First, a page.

Texas Tribune Festival brings star power to politics: TribFest resumes in-person in downtown Austin September 22-24 – News

Texas Tribune Festival in 2019 (Photo by Jana Birchum)

If politics is show business for ugly people (h/t Paul Begala), then the Texas Grandstands Festival is his ACL Fest. But it’s really more like a weekend homecoming, where everyone who just needs one more reason to come to Austin and call it “work” is flocking to town, rate the state of our tacos and barbecue, and marvel at how Texas manages to make itself relevant for every election cycle. You kinda need to take it live, that’s what we’re saying; After two virtual years that went pretty well but just weren’t the same, the festival is back in downtown Austin September 22-24. The last day includes the Open Congress street takeover (see sidebar), but the whole event is worth the cost, especially for students, for whom it’s only $50. (General admission is $269, with a discount for Texas Tribune supporters.)

When TribFest began rolling out its 2022 speakers and programs a few months ago, one could be forgiven for not being amazed, as many ordinary panels are must-sees – legislative overviews, deep dives into issues like health care or justice reform or immigration, candidate interviews in even years, the meat and potatoes of this kind of idea event and a useful business for people doing politics in Texas to win their life. Then everything changed! What seemed like a juiceless election cycle, rendered neutral by redistricting which sought to freeze current partisan divisions for the next decade and left no seats in play, is now up in the air because of the Dobbs decisionthe Uvalde massacre, the revival of Joe Biden’s fortunes and falling gas prices, and the realization that the entire state of Texas is in a severe climate and housing crisis, all of which brought in Austin in September before the midterms an opportunity to learn something new.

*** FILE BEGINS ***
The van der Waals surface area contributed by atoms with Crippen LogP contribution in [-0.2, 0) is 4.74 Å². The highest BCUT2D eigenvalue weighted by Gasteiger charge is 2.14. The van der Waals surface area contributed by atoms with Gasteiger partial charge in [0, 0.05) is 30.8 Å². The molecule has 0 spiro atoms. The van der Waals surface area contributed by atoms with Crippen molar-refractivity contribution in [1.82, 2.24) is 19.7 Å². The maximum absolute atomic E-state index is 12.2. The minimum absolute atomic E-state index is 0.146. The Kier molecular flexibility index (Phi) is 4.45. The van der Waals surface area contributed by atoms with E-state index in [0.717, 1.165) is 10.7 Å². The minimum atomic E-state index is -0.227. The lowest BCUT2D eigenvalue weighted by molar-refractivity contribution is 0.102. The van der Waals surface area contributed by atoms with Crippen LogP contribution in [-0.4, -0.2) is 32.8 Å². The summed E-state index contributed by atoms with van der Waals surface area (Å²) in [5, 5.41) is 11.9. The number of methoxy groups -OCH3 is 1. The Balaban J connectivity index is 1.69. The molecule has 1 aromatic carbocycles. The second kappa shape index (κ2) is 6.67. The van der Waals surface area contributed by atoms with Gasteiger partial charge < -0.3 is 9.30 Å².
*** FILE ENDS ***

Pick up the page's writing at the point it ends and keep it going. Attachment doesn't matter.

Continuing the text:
The Texas Tribune, which is free to read and only charges for this year-round event, is now well-connected in the idea-party circuit (TribFest takes place after Atlantic‘s festival and before the new yorker‘s) and can safely hold its closing keynote slot open long enough for it to be filled by Liz Cheney, which will return to prime time four days later at the next hearing on January 6, after an all-new stupid but also chilling Apesh*t scandal engulfed the political world. There are still virtual offerings, such as Thursday broadcast sessions (available on demand throughout the weekend) with America’s favorite nice old doctor. Antoine FauciWhite House Press Secretary once retired Jen Psakiformer leader of Planned Parenthood and first daughter of Texas Cecile Richardsand Mayor of New York Eric Adams. The center of the live festival is the Omni in Brazos and the Eighth, with programming also at the two nearby churches (St. David’s and Central Presbyterian), the offices of Capital Factory (also at the Omni) and various locations around the Capitol end of Congress Avenue. Here are some of the places we will be: